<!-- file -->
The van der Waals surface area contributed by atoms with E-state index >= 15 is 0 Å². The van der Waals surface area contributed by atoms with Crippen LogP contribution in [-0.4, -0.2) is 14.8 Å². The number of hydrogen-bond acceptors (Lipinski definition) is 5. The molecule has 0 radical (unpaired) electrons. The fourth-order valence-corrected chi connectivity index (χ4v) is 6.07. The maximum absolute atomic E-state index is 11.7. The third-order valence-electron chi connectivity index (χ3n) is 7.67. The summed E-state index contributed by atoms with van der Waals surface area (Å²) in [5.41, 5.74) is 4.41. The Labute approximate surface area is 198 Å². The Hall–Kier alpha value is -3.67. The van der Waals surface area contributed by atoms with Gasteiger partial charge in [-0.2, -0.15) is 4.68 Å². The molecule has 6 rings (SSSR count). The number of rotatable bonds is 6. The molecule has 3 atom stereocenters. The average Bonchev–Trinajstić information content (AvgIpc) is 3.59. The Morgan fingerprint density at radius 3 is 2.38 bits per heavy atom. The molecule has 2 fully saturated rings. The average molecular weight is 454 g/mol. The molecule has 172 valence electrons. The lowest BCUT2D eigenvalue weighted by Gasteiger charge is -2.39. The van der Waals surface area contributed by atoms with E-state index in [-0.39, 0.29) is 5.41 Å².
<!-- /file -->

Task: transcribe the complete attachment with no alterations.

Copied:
The van der Waals surface area contributed by atoms with E-state index >= 15 is 0 Å². The van der Waals surface area contributed by atoms with Crippen LogP contribution in [-0.4, -0.2) is 14.8 Å². The number of hydrogen-bond acceptors (Lipinski definition) is 5. The molecule has 0 radical (unpaired) electrons. The fourth-order valence-corrected chi connectivity index (χ4v) is 6.07. The maximum absolute atomic E-state index is 11.7. The third-order valence-electron chi connectivity index (χ3n) is 7.67. The summed E-state index contributed by atoms with van der Waals surface area (Å²) in [5.41, 5.74) is 4.41. The Labute approximate surface area is 198 Å². The Hall–Kier alpha value is -3.67. The van der Waals surface area contributed by atoms with Gasteiger partial charge in [-0.2, -0.15) is 4.68 Å². The molecule has 6 rings (SSSR count). The number of rotatable bonds is 6. The molecule has 3 atom stereocenters. The average Bonchev–Trinajstić information content (AvgIpc) is 3.59. The Morgan fingerprint density at radius 3 is 2.38 bits per heavy atom. The molecule has 2 fully saturated rings. The average molecular weight is 454 g/mol. The molecule has 172 valence electrons. The lowest BCUT2D eigenvalue weighted by Gasteiger charge is -2.39. The van der Waals surface area contributed by atoms with E-state index in [-0.39, 0.29) is 5.41 Å².